Basic Life Skills to Teach Children, Tweens, and Teens

Your child may be years away from leaving home, but the time to start teaching grown-up life skills is now. From how to keep house to best practices for managing money, these life lessons will help your tweens and teens become successful (and happy!) functioning adults later in life.

The secrets to a successful life don’t always come exclusively from a school classroom. Some of the most important life lessons are passed down from parent to child. Use our guide to help enable and empower your children with the information and resources they need to graduate to adulthood with confidence.

Life Tip 1: How to Keep House

When to teach: Ages 5-7

Key teaching tool 1: Tackling basic chores.

Life lesson plan: Establish two specific, daily chores. For example, at the age of five, kids can put toys away or help set the table.

 

Key teaching tool 2: Understanding that doing chores come with positive results.

Life lesson plan: Let them watch and help you. Then let them complete tasks on their own. Praise a job well done. If a chore is done incorrectly, suggest a trick that will help correct the problem for next time.

 

Helpful parenting tip: Set up a "star chart" reward system, awarding a star for a week's worth of successfully completed chores. Stars are redeemed for money, privileges, or other rewards. Apply previously agreed-upon consequences if chores aren't done.

 

Life Tip 2: Maintaining Good Health

When to teach: Ages 10-17

Key teaching tool: Set a good example for your child and provide opportunities for him or her to start taking an active role in their health and fitness.

Life lesson plan:

  • Provide balanced meals at home (and invite your child to help you shop and cook nutritious meals, too).  Also, keep healthy (and handy) snacks on hand for your children to stock up on when cravings strike.
  • Encourage kids to be active every day.
  • Share preventative ideas for your child to head off injuries and illness (things as simple as washing hands or always wearing a bike helmet when cycling are key learnings to teach).
  • Connect with your child’s pediatrician to learn more about what you can do now to head off diabetes, heart disease, human papillomavirus virus (HPV), and other health issues that can surface later in life.
     

When to teach: Ages 16-17

Key teaching tool: A pre-college visit to the doctor explaining routine concerns.

Life lesson plan:

  • Arrange for him to talk with your family doctor in private.
  • Teach him how to get a prescription filled.
  • Explain how to use health insurance.
  • Make sure your child knows how to use the college's health facility to find a doctor.

Life Tip 3: How to Avoid Risky Behavior

When to teach: Ages 10-17

Key teaching tool: Role playing.

Life lesson plan: Help your child brainstorm options for getting herself out of scary situations safely. Don't stop until you're satisfied she knows what to do, and work in brush-up sessions on occasion and before events.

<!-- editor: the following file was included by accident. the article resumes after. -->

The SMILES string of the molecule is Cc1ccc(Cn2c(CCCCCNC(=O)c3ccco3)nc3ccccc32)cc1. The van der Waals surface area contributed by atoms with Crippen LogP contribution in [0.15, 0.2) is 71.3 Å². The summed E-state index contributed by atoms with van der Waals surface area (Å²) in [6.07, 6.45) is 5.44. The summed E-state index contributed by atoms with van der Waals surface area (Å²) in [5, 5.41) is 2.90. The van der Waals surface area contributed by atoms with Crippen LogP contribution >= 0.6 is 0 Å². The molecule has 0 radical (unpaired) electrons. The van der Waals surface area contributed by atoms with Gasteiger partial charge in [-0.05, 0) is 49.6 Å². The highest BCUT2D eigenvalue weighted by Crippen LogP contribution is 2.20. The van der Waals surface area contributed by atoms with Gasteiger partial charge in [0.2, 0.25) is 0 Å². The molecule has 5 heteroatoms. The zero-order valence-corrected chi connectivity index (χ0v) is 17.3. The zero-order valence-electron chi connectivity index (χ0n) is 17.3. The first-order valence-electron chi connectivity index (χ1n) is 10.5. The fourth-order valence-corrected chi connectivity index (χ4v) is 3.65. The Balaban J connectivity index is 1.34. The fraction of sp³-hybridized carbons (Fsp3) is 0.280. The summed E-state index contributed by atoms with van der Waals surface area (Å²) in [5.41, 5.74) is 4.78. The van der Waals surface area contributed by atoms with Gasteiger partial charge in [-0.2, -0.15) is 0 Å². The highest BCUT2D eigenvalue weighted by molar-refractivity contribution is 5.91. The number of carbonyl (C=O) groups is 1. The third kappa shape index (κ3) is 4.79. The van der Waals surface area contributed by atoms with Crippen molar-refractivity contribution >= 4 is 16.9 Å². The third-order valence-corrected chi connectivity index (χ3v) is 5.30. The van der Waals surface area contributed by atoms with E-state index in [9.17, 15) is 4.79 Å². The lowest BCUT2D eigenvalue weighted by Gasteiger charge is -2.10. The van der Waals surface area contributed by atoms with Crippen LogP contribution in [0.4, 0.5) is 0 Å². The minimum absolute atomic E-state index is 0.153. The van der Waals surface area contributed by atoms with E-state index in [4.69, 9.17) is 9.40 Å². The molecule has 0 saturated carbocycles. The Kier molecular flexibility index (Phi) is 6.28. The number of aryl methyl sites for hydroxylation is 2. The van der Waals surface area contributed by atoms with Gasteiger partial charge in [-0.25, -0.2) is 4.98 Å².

Have her act out these situations:

  • You or someone you know is being bullied at school. What do you do?
  • You're struggling with homework or a school assignment, and just don't want to (or don't know how to) do it. What should you do?
  • You've received an inappropriate text or message from someone. What's the best way to handle the situation?
  • A friend confides in you that they have been physically assaulted by another friend, parent, or teacher. What should you do?
  • You're at a party and one of your friends is drinking alcohol. What should you do?
  • You're in the backseat of a car with someone who appears to be impaired. What should you do?

Life Tip 4: How to Manage Money

When to teach: Ages 11-13

Key teaching tool: A savings account.

Life lesson plan: Set up a meeting with your child and a bank manager to discuss the difference between savings and checking accounts, monthly charges, fines, and interest rates.

 

When to teach: Ages 14 and up

Key teaching tool: A part-time job (including babysitting, dog walking, or other odd jobs).

Life lesson plan:

  • Have him open a checking account.
  • Agree on how pay should be used: Will some be earmarked for a car or college?
  • Discuss taxes, and show how FICA and income taxes are deducted.
  • Introduce the "paying yourself first" concept. Encourage your child to save birthday and holiday cash gifts and allocate funds for future educational and life needs.
  • Deposit some money in a savings account before spending any of it.

Life Tip 5: How to Ask for Help

When to teach: Age 12

Key teaching tool: Open, honest, ongoing communication.

Life lesson plan:

  • Empower your child to reach out to teachers and educators if she's feeling lost or confused about school assignments or educational expectations.
  • Encourage your older children to look to each other for support and advice (teens can be great sources of information for younger children wondering what to expect from school).
  • Make sure your child knows the school nurse, guidance counselor, or other appropriate health professionals at her school.
  • Ensure your child knows she can come to you when she has questions, is scared, or feels anxious about something.

 

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